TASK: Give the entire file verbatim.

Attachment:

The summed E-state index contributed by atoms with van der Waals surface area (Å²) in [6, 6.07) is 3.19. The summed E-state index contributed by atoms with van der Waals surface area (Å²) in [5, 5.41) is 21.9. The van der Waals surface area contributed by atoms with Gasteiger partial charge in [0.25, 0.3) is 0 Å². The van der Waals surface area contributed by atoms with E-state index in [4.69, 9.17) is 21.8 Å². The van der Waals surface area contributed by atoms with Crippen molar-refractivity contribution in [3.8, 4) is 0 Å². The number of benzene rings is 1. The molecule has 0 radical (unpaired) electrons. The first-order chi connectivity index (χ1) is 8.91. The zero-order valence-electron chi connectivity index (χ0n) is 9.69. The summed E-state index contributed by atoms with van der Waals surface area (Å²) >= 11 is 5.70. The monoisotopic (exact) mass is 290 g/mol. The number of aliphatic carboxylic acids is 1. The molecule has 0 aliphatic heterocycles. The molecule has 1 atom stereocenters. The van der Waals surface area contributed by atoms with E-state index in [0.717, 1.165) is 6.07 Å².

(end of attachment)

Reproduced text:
The summed E-state index contributed by atoms with van der Waals surface area (Å²) in [6, 6.07) is 3.19. The summed E-state index contributed by atoms with van der Waals surface area (Å²) in [5, 5.41) is 21.9. The van der Waals surface area contributed by atoms with Gasteiger partial charge in [0.25, 0.3) is 0 Å². The van der Waals surface area contributed by atoms with E-state index in [4.69, 9.17) is 21.8 Å². The van der Waals surface area contributed by atoms with Crippen molar-refractivity contribution in [3.8, 4) is 0 Å². The number of benzene rings is 1. The molecule has 0 radical (unpaired) electrons. The first-order chi connectivity index (χ1) is 8.91. The zero-order valence-electron chi connectivity index (χ0n) is 9.69. The summed E-state index contributed by atoms with van der Waals surface area (Å²) >= 11 is 5.70. The monoisotopic (exact) mass is 290 g/mol. The number of aliphatic carboxylic acids is 1. The molecule has 0 aliphatic heterocycles. The molecule has 1 atom stereocenters. The van der Waals surface area contributed by atoms with E-state index in [0.717, 1.165) is 6.07 Å².